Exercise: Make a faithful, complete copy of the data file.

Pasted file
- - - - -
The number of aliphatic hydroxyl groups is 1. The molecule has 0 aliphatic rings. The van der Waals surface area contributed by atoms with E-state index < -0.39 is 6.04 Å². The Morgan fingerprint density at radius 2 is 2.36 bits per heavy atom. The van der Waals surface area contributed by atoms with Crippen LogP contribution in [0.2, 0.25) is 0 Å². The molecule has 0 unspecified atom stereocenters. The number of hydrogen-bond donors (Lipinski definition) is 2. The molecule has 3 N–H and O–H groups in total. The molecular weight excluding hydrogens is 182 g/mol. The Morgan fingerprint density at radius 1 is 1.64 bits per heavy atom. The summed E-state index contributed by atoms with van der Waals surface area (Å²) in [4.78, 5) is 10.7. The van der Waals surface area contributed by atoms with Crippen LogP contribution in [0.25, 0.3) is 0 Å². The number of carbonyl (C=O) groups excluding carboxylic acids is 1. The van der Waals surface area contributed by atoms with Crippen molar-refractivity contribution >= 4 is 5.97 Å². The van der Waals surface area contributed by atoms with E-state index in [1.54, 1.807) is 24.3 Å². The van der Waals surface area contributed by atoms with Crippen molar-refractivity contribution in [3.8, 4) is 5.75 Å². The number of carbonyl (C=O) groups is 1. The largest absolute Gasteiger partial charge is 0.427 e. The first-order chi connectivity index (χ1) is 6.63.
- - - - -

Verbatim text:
The number of aliphatic hydroxyl groups is 1. The molecule has 0 aliphatic rings. The van der Waals surface area contributed by atoms with E-state index < -0.39 is 6.04 Å². The Morgan fingerprint density at radius 2 is 2.36 bits per heavy atom. The van der Waals surface area contributed by atoms with Crippen LogP contribution in [0.2, 0.25) is 0 Å². The molecule has 0 unspecified atom stereocenters. The number of hydrogen-bond donors (Lipinski definition) is 2. The molecule has 3 N–H and O–H groups in total. The molecular weight excluding hydrogens is 182 g/mol. The Morgan fingerprint density at radius 1 is 1.64 bits per heavy atom. The summed E-state index contributed by atoms with van der Waals surface area (Å²) in [4.78, 5) is 10.7. The van der Waals surface area contributed by atoms with Crippen LogP contribution in [0.25, 0.3) is 0 Å². The number of carbonyl (C=O) groups excluding carboxylic acids is 1. The van der Waals surface area contributed by atoms with Crippen molar-refractivity contribution >= 4 is 5.97 Å². The van der Waals surface area contributed by atoms with E-state index in [1.54, 1.807) is 24.3 Å². The van der Waals surface area contributed by atoms with Crippen molar-refractivity contribution in [3.8, 4) is 5.75 Å². The number of carbonyl (C=O) groups is 1. The largest absolute Gasteiger partial charge is 0.427 e. The first-order chi connectivity index (χ1) is 6.63.